The role of the FSH system in the development and progression of prostate cancer - Full Text Article

This article describes relationships between follicle-stimulating hormone (FSH), vascular endothelial growth factor (VEGF), and other modulators of prostatic cancer, in order to help optimize treatment decisions. A comprehensive literature search of PubMed and relevant congress abstract databases was conducted using combinations of the key words prostate cancer, follicle-stimulating hormone, vascular endothelial growth factor, inhibins/activins, gonadotropin-releasing hormone (GnRH)/luteinizing hormone-releasing hormone (LHRH) receptor agonists/antagonists, and angiogenesis/neogenesis. This was followed by a consensus meeting of prostate cancer experts to discuss current knowledge surrounding FSH and the relevant evidence for its role in the development and progression of prostate cancer. Our understanding of prostate cancer and its progression indicate an increase in levels of FSH and the FSH receptor, along with alterations in key modulatory proteins that regulate FSH synthesis and receptor signaling. Elevations in VEGF and differential modulation of testosterone with GnRH/LHRH agonists and antagonists may contribute to treatment outcomes. Considerable evidence supports the hypothesis that dysregulation of the FSH system plays a role in both the development and progression of prostate cancer. Data indicate that FSH can be modulated by the choice of treatment intervention, especially when androgen-deprivation therapy is used.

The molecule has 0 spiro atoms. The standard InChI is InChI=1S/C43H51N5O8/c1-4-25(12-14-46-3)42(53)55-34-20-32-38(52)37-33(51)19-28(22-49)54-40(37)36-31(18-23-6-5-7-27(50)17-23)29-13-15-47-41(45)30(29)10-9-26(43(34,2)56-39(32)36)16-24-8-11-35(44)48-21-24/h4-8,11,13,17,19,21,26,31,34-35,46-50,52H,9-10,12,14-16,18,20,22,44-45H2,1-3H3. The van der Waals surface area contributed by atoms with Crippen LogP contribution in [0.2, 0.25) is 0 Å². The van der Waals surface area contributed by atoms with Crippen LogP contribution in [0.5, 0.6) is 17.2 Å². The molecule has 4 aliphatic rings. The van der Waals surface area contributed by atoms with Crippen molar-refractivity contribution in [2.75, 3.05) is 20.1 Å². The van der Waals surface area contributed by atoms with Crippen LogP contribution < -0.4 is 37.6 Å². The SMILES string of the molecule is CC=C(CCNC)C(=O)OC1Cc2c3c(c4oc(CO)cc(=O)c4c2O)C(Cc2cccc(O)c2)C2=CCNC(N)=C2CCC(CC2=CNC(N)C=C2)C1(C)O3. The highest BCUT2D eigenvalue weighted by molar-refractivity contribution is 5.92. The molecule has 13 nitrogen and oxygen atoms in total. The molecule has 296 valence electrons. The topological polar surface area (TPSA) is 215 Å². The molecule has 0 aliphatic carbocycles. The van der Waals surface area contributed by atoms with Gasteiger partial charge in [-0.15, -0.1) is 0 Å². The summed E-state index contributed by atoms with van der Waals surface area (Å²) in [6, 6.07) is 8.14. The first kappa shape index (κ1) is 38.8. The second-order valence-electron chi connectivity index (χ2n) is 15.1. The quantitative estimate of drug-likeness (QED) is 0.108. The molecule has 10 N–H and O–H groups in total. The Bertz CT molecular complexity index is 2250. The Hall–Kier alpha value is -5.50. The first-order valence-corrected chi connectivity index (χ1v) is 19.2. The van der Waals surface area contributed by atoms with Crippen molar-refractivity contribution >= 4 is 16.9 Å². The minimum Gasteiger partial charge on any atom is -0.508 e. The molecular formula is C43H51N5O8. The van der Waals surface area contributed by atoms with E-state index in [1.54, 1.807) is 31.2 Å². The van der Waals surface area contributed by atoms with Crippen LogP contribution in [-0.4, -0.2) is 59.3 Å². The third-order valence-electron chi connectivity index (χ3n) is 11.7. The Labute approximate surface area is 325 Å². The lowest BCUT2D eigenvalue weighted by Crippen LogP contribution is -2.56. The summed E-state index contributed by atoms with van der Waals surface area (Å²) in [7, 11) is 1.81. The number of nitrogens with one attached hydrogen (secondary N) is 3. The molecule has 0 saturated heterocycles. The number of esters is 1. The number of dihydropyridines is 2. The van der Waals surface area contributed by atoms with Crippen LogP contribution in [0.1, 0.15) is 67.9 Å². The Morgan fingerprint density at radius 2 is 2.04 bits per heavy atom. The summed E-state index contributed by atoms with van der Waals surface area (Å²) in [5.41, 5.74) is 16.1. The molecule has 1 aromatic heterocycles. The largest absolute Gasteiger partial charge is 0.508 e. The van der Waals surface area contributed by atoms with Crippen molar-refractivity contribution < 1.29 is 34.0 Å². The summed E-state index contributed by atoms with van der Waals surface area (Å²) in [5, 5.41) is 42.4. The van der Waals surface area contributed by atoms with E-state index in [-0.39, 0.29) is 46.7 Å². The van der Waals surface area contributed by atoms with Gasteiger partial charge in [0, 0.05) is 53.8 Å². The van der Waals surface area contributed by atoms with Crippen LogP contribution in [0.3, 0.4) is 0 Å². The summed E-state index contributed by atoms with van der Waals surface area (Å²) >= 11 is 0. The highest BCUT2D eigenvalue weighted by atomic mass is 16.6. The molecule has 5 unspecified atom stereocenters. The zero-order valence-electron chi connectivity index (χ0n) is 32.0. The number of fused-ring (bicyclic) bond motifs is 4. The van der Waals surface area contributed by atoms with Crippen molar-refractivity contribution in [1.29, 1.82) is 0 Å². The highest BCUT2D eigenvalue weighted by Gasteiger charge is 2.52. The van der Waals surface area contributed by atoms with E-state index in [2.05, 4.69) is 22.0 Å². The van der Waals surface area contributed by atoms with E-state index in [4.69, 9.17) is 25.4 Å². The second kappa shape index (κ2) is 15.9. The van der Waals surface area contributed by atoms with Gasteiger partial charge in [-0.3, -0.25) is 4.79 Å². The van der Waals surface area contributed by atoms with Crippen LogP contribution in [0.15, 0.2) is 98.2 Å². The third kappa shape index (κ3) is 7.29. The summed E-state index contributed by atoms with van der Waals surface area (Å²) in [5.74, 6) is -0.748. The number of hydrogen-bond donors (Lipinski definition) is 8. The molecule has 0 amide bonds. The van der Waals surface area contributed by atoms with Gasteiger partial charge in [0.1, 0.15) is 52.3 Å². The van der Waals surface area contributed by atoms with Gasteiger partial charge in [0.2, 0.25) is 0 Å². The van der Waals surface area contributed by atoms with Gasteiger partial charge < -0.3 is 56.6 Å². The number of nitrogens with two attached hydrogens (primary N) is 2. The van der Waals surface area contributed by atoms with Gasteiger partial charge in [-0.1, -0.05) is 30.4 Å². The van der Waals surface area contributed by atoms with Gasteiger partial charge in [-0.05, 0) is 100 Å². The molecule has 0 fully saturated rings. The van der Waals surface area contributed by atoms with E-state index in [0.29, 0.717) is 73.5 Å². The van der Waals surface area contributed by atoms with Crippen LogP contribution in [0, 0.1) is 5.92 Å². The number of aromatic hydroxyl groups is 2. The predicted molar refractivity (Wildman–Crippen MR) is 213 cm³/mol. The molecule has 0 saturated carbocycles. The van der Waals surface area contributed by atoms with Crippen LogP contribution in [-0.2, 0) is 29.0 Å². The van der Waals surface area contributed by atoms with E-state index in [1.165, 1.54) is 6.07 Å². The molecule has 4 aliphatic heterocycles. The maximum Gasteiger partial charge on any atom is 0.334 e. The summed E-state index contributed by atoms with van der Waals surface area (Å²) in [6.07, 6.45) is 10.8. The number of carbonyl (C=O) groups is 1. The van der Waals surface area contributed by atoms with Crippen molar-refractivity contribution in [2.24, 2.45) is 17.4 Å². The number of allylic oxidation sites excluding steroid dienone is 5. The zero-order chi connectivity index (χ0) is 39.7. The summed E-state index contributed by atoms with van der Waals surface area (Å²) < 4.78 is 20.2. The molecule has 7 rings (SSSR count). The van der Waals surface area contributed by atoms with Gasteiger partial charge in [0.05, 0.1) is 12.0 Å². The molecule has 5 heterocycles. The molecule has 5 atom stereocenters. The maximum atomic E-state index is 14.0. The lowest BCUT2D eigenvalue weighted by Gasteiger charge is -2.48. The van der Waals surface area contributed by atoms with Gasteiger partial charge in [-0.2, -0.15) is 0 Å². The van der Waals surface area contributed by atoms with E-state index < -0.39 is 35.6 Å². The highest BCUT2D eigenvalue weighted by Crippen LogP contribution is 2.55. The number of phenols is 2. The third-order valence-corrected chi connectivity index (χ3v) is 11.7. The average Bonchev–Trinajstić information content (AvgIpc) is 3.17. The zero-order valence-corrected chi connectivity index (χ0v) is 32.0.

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Written by:
E. David Crawford, MD, Kyle O. Rove, MD, Andrew V. Schally, PhD, MDhc (Multi), DSc,hc, Ferenc G. Rick, MD, PhD, Norman L. Block, MD, Thomas J.R. Beveridge, PhD, David N. Dahdal, PhD, and Dennis C. Marshall, RN, MS, PhD   Are you the author?
Dr Crawford is from the Section of Urologic Oncology and Dr Rowe is from the Division of Urology, University of Colorado Denver, Aurora. Drs Schally, Rick, and Block are from the Endocrine, Polypeptide, and Cancer Institute, Veterans Affairs Medical Center and South Florida Veterans Affairs Foundation for Research and Education, Miami. Dr. Rick is also from the Department of Urology, Florida International University, Herbert Wertheim College of Medicine, Miami. Drs Schally and Block are also from the Department of Pathology and Department of Medicine and the Divisions of Hematology/Oncology and Endocrinology, Sylvester Comprehensive Cancer Center, Department of Medicine, Miller School of Medicine, University of Miami. Drs Beveridge, Dahdal, and Marshall are from Ferring Pharmaceuticals Inc., Parsippany, NJ.

Reference: Am J Hematol Oncol. 2014 Dec;10(6)


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